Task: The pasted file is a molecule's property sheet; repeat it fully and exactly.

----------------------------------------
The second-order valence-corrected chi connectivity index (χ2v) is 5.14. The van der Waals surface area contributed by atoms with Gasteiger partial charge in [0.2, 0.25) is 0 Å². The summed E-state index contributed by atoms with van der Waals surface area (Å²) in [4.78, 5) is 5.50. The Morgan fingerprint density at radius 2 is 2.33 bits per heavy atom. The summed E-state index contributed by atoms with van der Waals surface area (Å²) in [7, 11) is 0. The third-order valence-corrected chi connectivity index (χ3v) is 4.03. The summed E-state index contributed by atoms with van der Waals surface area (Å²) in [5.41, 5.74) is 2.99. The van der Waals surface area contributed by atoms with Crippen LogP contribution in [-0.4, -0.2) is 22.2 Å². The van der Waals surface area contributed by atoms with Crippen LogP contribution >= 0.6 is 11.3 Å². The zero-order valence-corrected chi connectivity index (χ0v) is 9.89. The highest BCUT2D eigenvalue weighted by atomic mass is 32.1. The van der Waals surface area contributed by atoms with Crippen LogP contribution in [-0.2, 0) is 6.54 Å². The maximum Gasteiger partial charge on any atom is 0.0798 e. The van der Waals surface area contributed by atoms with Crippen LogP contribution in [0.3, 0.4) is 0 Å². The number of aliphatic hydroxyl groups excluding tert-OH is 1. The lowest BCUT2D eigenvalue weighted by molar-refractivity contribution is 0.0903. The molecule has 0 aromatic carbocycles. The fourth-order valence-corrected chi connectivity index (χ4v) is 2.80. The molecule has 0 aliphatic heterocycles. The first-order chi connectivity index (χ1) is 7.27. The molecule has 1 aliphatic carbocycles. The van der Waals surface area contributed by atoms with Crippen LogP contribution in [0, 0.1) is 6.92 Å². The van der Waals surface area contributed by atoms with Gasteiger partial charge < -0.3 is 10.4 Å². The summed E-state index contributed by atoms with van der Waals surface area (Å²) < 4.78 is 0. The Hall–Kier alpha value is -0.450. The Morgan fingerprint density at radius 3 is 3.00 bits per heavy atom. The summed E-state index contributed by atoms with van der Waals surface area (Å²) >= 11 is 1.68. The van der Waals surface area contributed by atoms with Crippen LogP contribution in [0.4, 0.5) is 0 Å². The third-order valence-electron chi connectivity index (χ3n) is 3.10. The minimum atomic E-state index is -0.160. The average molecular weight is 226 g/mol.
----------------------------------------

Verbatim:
The second-order valence-corrected chi connectivity index (χ2v) is 5.14. The van der Waals surface area contributed by atoms with Gasteiger partial charge in [0.2, 0.25) is 0 Å². The summed E-state index contributed by atoms with van der Waals surface area (Å²) in [4.78, 5) is 5.50. The Morgan fingerprint density at radius 2 is 2.33 bits per heavy atom. The summed E-state index contributed by atoms with van der Waals surface area (Å²) in [7, 11) is 0. The third-order valence-corrected chi connectivity index (χ3v) is 4.03. The summed E-state index contributed by atoms with van der Waals surface area (Å²) in [5.41, 5.74) is 2.99. The van der Waals surface area contributed by atoms with Crippen LogP contribution in [-0.4, -0.2) is 22.2 Å². The van der Waals surface area contributed by atoms with Crippen LogP contribution >= 0.6 is 11.3 Å². The zero-order valence-corrected chi connectivity index (χ0v) is 9.89. The highest BCUT2D eigenvalue weighted by atomic mass is 32.1. The van der Waals surface area contributed by atoms with Crippen LogP contribution in [-0.2, 0) is 6.54 Å². The maximum Gasteiger partial charge on any atom is 0.0798 e. The van der Waals surface area contributed by atoms with Crippen LogP contribution in [0.3, 0.4) is 0 Å². The number of aliphatic hydroxyl groups excluding tert-OH is 1. The lowest BCUT2D eigenvalue weighted by molar-refractivity contribution is 0.0903. The molecule has 0 aromatic carbocycles. The fourth-order valence-corrected chi connectivity index (χ4v) is 2.80. The molecule has 0 aliphatic heterocycles. The first-order chi connectivity index (χ1) is 7.27. The molecule has 1 aliphatic carbocycles. The van der Waals surface area contributed by atoms with Crippen LogP contribution in [0, 0.1) is 6.92 Å². The van der Waals surface area contributed by atoms with Gasteiger partial charge < -0.3 is 10.4 Å². The summed E-state index contributed by atoms with van der Waals surface area (Å²) < 4.78 is 0. The Hall–Kier alpha value is -0.450. The Morgan fingerprint density at radius 3 is 3.00 bits per heavy atom. The summed E-state index contributed by atoms with van der Waals surface area (Å²) >= 11 is 1.68. The van der Waals surface area contributed by atoms with Crippen LogP contribution in [0.4, 0.5) is 0 Å². The third-order valence-electron chi connectivity index (χ3n) is 3.10. The minimum atomic E-state index is -0.160. The average molecular weight is 226 g/mol.